• Angela Drucker - A friend sent me this link and it came at a time when I was losing it. I told my husband to leave and then refused to speak to him and just cried while my child cried because he was up for over 7 hours straight and he is only 7 weeks! He was so beyond overtired that none of my tricks were working.

    When he has good days so do I but on his bad days I have extremely bad days…I already punched my wall pushing a stud out of it, I think about running away because maybe my son will be better without me, I think about driving into the river, I have to put him down and walk away because I just want to scream to no end and sometimes I do scream.
    I’m educated I was a child psych major and am a preschool teacher so I know I need to walk away when I want to yell at him or shake him.
    He is a colicky baby, he has acid reflux and gas. I was advised to eliminate all dairy and soy lecithin. Well lovely as if it’s not already hard on me lets just pile more challenges on to me.

    I feel like I’m coming out of it until I have a day like yesterday.

    I’m scared to tell people because I feel like they are all judging me, sometimes I know they are. I thought moms are supposed to be supportive but I find the moms I speak to on some sites and even my own fam/friends are so hurtful and rude.

    I’m not saying I want meds as I’m not into ever taking meds but some women need it before they break. When I’m down and out I wish there was something I could take to make the thoughts and feelings disappear in that moment.ReplyCancel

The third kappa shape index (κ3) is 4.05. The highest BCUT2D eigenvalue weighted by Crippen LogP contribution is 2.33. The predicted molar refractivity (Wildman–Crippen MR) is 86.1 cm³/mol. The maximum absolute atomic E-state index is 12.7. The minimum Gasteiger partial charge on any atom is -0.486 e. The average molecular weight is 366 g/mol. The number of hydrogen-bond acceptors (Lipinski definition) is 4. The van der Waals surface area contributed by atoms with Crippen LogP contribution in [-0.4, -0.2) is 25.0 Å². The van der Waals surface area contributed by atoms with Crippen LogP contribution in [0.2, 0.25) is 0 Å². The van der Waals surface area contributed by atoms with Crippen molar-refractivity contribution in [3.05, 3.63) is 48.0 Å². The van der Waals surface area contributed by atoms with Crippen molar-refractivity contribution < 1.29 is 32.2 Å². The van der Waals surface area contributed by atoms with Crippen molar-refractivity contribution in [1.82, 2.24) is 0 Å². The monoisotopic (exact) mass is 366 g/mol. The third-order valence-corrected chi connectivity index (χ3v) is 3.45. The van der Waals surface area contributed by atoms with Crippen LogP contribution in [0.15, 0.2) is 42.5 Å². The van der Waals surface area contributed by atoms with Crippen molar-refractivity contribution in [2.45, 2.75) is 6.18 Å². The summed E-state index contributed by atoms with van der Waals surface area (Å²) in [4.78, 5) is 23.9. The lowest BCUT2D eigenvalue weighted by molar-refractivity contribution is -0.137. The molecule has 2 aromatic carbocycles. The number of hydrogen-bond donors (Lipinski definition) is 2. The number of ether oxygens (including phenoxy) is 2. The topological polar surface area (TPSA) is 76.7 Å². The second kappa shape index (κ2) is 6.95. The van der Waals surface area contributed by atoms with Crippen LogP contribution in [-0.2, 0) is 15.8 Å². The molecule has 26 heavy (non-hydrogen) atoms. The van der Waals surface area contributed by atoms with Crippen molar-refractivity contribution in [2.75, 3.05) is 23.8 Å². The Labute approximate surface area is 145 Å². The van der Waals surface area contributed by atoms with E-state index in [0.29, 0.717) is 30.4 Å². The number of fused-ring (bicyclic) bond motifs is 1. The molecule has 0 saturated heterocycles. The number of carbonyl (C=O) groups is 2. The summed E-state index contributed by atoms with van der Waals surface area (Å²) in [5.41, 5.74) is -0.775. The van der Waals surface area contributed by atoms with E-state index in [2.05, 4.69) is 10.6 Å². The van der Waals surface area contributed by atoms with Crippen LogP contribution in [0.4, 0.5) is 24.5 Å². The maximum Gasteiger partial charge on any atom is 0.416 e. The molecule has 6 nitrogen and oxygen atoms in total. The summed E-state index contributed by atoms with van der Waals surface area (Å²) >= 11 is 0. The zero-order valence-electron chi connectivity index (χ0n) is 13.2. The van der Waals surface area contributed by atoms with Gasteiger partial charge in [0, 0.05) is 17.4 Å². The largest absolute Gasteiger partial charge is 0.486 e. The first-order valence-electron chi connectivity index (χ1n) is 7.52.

• Danielle M Dean - I had support, I was getting sleep, I had all the help I needed and I still wanted to run away. I dealt with anxiety for 12 years before I had my son. Why anyone feel the need to chastise anyone for taking medication is beyond me. Mind your own business, no one asked for your opinion on meds! I have been on and off them for several years. I am a better person and better mother and better wife when I am not dealing with panic attacks, PPD and anxiety. Some can do it with out meds, others choose meds. Bottom line, how does it affect you assholes with your noses pointed so high in the air? It doesn’t so STFU if you can be supportive. Sounds like some of you need a pill, cause you are some negative, shitty, and judgmental ass hats. Baby Rabies, thank you for furthering the support network for those of us who suffered!ReplyCancel